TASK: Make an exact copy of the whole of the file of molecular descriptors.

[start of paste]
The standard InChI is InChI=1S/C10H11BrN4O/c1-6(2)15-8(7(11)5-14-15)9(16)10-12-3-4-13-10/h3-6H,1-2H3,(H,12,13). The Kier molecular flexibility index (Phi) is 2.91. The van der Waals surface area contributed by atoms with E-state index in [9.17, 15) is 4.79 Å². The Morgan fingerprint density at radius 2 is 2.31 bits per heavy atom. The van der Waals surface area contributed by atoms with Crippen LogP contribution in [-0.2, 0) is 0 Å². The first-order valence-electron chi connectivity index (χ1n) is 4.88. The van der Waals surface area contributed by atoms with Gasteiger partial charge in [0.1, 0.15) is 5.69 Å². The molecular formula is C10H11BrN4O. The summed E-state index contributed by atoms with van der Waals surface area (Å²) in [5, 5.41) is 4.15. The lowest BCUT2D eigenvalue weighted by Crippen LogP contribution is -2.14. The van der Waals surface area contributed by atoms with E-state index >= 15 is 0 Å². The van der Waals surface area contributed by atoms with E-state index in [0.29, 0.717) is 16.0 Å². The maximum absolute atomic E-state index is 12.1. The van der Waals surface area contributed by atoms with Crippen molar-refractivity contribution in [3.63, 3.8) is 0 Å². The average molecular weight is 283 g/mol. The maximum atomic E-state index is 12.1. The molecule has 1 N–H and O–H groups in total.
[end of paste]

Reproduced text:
The standard InChI is InChI=1S/C10H11BrN4O/c1-6(2)15-8(7(11)5-14-15)9(16)10-12-3-4-13-10/h3-6H,1-2H3,(H,12,13). The Kier molecular flexibility index (Phi) is 2.91. The van der Waals surface area contributed by atoms with E-state index in [9.17, 15) is 4.79 Å². The Morgan fingerprint density at radius 2 is 2.31 bits per heavy atom. The van der Waals surface area contributed by atoms with Crippen LogP contribution in [-0.2, 0) is 0 Å². The first-order valence-electron chi connectivity index (χ1n) is 4.88. The van der Waals surface area contributed by atoms with Gasteiger partial charge in [0.1, 0.15) is 5.69 Å². The molecular formula is C10H11BrN4O. The summed E-state index contributed by atoms with van der Waals surface area (Å²) in [5, 5.41) is 4.15. The lowest BCUT2D eigenvalue weighted by Crippen LogP contribution is -2.14. The van der Waals surface area contributed by atoms with E-state index >= 15 is 0 Å². The van der Waals surface area contributed by atoms with E-state index in [0.29, 0.717) is 16.0 Å². The maximum absolute atomic E-state index is 12.1. The van der Waals surface area contributed by atoms with Crippen molar-refractivity contribution in [3.63, 3.8) is 0 Å². The average molecular weight is 283 g/mol. The maximum atomic E-state index is 12.1. The molecule has 1 N–H and O–H groups in total.